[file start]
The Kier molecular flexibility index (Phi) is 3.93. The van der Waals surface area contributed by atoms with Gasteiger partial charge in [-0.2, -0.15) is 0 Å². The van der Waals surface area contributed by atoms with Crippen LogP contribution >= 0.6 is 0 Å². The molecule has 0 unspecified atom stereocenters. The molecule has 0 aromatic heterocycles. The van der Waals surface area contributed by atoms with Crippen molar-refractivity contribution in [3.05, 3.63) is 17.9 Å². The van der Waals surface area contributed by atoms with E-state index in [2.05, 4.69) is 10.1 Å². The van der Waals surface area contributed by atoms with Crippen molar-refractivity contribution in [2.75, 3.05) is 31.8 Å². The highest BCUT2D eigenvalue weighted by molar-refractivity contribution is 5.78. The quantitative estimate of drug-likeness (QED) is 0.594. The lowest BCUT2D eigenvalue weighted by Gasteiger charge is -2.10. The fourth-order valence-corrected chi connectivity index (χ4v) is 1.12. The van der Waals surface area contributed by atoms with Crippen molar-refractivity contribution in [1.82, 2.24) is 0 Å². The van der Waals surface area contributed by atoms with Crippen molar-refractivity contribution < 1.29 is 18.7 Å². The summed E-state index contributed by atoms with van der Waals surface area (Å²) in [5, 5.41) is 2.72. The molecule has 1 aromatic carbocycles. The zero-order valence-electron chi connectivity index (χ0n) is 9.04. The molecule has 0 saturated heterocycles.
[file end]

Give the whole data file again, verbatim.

The Kier molecular flexibility index (Phi) is 3.93. The van der Waals surface area contributed by atoms with Gasteiger partial charge in [-0.2, -0.15) is 0 Å². The van der Waals surface area contributed by atoms with Crippen LogP contribution >= 0.6 is 0 Å². The molecule has 0 unspecified atom stereocenters. The molecule has 0 aromatic heterocycles. The van der Waals surface area contributed by atoms with Crippen molar-refractivity contribution in [3.05, 3.63) is 17.9 Å². The van der Waals surface area contributed by atoms with E-state index in [2.05, 4.69) is 10.1 Å². The van der Waals surface area contributed by atoms with Crippen molar-refractivity contribution in [2.75, 3.05) is 31.8 Å². The highest BCUT2D eigenvalue weighted by molar-refractivity contribution is 5.78. The quantitative estimate of drug-likeness (QED) is 0.594. The lowest BCUT2D eigenvalue weighted by Gasteiger charge is -2.10. The fourth-order valence-corrected chi connectivity index (χ4v) is 1.12. The van der Waals surface area contributed by atoms with Crippen molar-refractivity contribution in [1.82, 2.24) is 0 Å². The van der Waals surface area contributed by atoms with Crippen molar-refractivity contribution < 1.29 is 18.7 Å². The summed E-state index contributed by atoms with van der Waals surface area (Å²) in [5, 5.41) is 2.72. The molecule has 1 aromatic carbocycles. The zero-order valence-electron chi connectivity index (χ0n) is 9.04. The molecule has 0 saturated heterocycles.